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Kremlin doesn’t see any point of the initiative to examine legitimacy of Baltic independence

BC, Moscow, 02.07.2015.Print version
The Kremlin does not understand the point of the initiative submitted to the Russian Prosecutor General's Office to examine the legitimacy of the independence of the Baltic states, Russian President Vladimir Putin's press secretary Dmitri Peskov said on July 1st 2015, reports ITAR-TASS/LETA.

''The Kremlin has not acquainted itself with this initiative, and I, honestly speaking, have trouble understanding the essence of this initiative,'' said Peskov after being asked to comment on this matter.

 

Meanwhile, Russian Foreign Minister Sergei Lavrov told members of the press in Vienna on Tuesday that he does not know anything about this initiative. ''I have not heard anything about this. All I know is that we have diplomatic relations with the Baltics and cross-border agreements with them,'' Lavrov said.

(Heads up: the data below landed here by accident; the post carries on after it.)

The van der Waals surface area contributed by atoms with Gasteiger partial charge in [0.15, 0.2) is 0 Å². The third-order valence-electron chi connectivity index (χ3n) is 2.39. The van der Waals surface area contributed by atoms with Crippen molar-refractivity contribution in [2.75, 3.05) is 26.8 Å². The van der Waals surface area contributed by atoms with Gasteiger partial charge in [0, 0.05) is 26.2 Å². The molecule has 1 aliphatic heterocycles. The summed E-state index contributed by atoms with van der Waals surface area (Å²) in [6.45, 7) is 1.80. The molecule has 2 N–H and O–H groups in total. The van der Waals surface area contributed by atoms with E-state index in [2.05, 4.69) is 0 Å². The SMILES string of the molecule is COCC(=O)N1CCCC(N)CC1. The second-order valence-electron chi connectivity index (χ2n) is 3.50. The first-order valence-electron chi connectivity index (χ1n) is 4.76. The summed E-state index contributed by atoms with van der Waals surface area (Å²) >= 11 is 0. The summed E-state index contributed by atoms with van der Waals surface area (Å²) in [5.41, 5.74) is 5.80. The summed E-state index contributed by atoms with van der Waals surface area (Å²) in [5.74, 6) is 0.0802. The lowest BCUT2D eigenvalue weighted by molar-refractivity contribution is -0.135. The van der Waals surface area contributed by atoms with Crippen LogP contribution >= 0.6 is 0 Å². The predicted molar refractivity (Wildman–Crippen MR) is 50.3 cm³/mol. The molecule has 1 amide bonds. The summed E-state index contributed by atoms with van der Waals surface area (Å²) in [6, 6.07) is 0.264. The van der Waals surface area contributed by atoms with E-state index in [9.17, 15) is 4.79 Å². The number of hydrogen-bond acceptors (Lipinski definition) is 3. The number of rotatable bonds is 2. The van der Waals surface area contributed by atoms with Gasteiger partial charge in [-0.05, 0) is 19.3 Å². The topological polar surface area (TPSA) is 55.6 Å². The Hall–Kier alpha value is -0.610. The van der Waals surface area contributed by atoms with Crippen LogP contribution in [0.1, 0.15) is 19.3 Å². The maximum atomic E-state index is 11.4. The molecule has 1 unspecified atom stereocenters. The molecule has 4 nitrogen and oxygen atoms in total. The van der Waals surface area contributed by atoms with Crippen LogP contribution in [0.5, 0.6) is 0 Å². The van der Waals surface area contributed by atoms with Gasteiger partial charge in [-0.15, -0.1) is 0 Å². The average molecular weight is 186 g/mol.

As reported, the Russian Prosecutor General's Office has accepted a petition from two Russian lawmakers, asking for the legitimacy of the Baltics' independence be evaluated.

 

As informed persons told the Interfax news agency, the decision on this matter could be ''analogue to a similar ruling on Crimea''.

 

LETA also reported, Russian Duma members Evgeny Fedorov and Anton Roman from the ruling United Russia party have turned to Russian Prosecutor General Yuri Chaika with a request to assess the legitimacy of the State Council of the USSR's decision to recognize the independence of the Baltic States in 1991.

 

The lawmakers from the ruling United Russia party believe that the State Council was an unconstitutional authority, and its decisions caused ''great damage to the sovereignty, security and defense capability of the country''.

 

The State Council of the USSR was created in 1991, and during its first meeting recognized the independence of the three Baltic States.

 

In the letter, the Russian MPs claim that the State Council was an illegitimate authority.

 

The MPs go on to say that they interpret these decisions as ''criminal acts and especially dangerous crimes against the state'', and that they should be classified as treason.






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